Well-meant but unlikely to get children, learning-challenged or otherwise, off the ground.

THE HIGGLEDY-PIGGLEDY PIGEON

A pigeon with no sense of direction fails a flight school exam, but with additional study and a teacher’s encouragement, triumphs the second time around.

Confident student pilot Hank is plunged into despair after he loses track of where to go, and to the derision of his classmates, he returns from his demonstration flight two hours late. Second time’s the charm, though, after his teacher puts a proper spin on the experience—“With hard work on your side / And a compass to guide, / To the head of the class you can soar!”—and leaves him to practice his map-reading skills. Each scene features tap-activated blinks, squawks or other small-scale effects, a text box that evaporates with a touch, and an inconspicuous menu icon. Eight easy, multiple-choice comprehension and discussion questions (“Does having a personal hardship or learning challenge mean that you can’t succeed?”) cap a thoroughly lesson-driven episode. It is illustrated with bland cartoons and written in verse so contrived that even the supplied narration sounds labored.

Well-meant but unlikely to get children, learning-challenged or otherwise, off the ground. (iPad storybook app. 6-9)

Pub Date: May 23, 2012

ISBN: N/A

Page Count: -

Publisher: Interact Books

Review Posted Online: June 20, 2012

Kirkus Reviews Issue: July 15, 2012

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A fitting farewell, still funny, acute, and positive in its view of human nature even in its 37th episode.

HORRIBLE HARRY SAYS GOODBYE

From the Horrible Harry series , Vol. 37

A long-running series reaches its closing chapters.

Having, as Kline notes in her warm valedictory acknowledgements, taken 30 years to get through second and third grade, Harry Spooger is overdue to move on—but not just into fourth grade, it turns out, as his family is moving to another town as soon as the school year ends. The news leaves his best friend, narrator “Dougo,” devastated…particularly as Harry doesn’t seem all that fussed about it. With series fans in mind, the author takes Harry through a sort of last-day-of-school farewell tour. From his desk he pulls a burned hot dog and other items that featured in past episodes, says goodbye to Song Lee and other classmates, and even (for the first time ever) leads Doug and readers into his house and memento-strewn room for further reminiscing. Of course, Harry isn’t as blasé about the move as he pretends, and eyes aren’t exactly dry when he departs. But hardly is he out of sight before Doug is meeting Mohammad, a new neighbor from Syria who (along with further diversifying a cast that began as mostly white but has become increasingly multiethnic over the years) will also be starting fourth grade at summer’s end, and planning a written account of his “horrible” buddy’s exploits. Finished illustrations not seen.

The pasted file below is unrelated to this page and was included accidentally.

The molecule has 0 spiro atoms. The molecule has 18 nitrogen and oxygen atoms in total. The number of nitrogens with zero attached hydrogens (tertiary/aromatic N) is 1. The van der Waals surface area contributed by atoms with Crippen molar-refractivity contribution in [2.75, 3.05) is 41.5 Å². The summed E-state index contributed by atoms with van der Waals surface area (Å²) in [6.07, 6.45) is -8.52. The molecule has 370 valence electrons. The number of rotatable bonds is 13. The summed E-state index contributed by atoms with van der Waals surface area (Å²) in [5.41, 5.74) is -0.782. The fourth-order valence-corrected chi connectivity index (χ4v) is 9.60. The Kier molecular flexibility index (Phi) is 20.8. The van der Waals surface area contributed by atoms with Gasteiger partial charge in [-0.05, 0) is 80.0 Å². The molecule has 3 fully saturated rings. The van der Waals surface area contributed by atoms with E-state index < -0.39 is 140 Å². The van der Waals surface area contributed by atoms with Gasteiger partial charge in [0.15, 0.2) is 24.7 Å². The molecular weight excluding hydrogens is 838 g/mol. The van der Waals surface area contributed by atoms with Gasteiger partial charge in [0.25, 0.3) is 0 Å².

A fitting farewell, still funny, acute, and positive in its view of human nature even in its 37th episode. (Fiction. 7-9)

Pub Date: Nov. 27, 2018

ISBN: 978-0-451-47963-1

Page Count: 80

Publisher: Viking

Review Posted Online: Sept. 17, 2018

Kirkus Reviews Issue: Oct. 1, 2018

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THE GIRL WHO LOVED WILD HORSES

            There are many parallel legends – the seal women, for example, with their strange sad longings – but none is more direct than this American Indian story of a girl who is carried away in a horses’ stampede…to ride thenceforth by the side of a beautiful stallion who leads the wild horses.  The girl had always loved horses, and seemed to understand them “in a special way”; a year after her disappearance her people find her riding beside the stallion, calf in tow, and take her home despite his strong resistance.  But she is unhappy and returns to the stallion; after that, a beautiful mare is seen riding always beside him.  Goble tells the story soberly, allowing it to settle, to find its own level.  The illustrations are in the familiar striking Goble style, but softened out here and there with masses of flowers and foliage – suitable perhaps for the switch in subject matter from war to love, but we miss the spanking clean design of Custer’s Last Battle and The Fetterman Fight.          6-7

Pub Date: Aug. 1, 1978

ISBN: 0689845049

Page Count: -

Publisher: Bradbury

Review Posted Online: April 26, 2012

Kirkus Reviews Issue: Sept. 1, 1978

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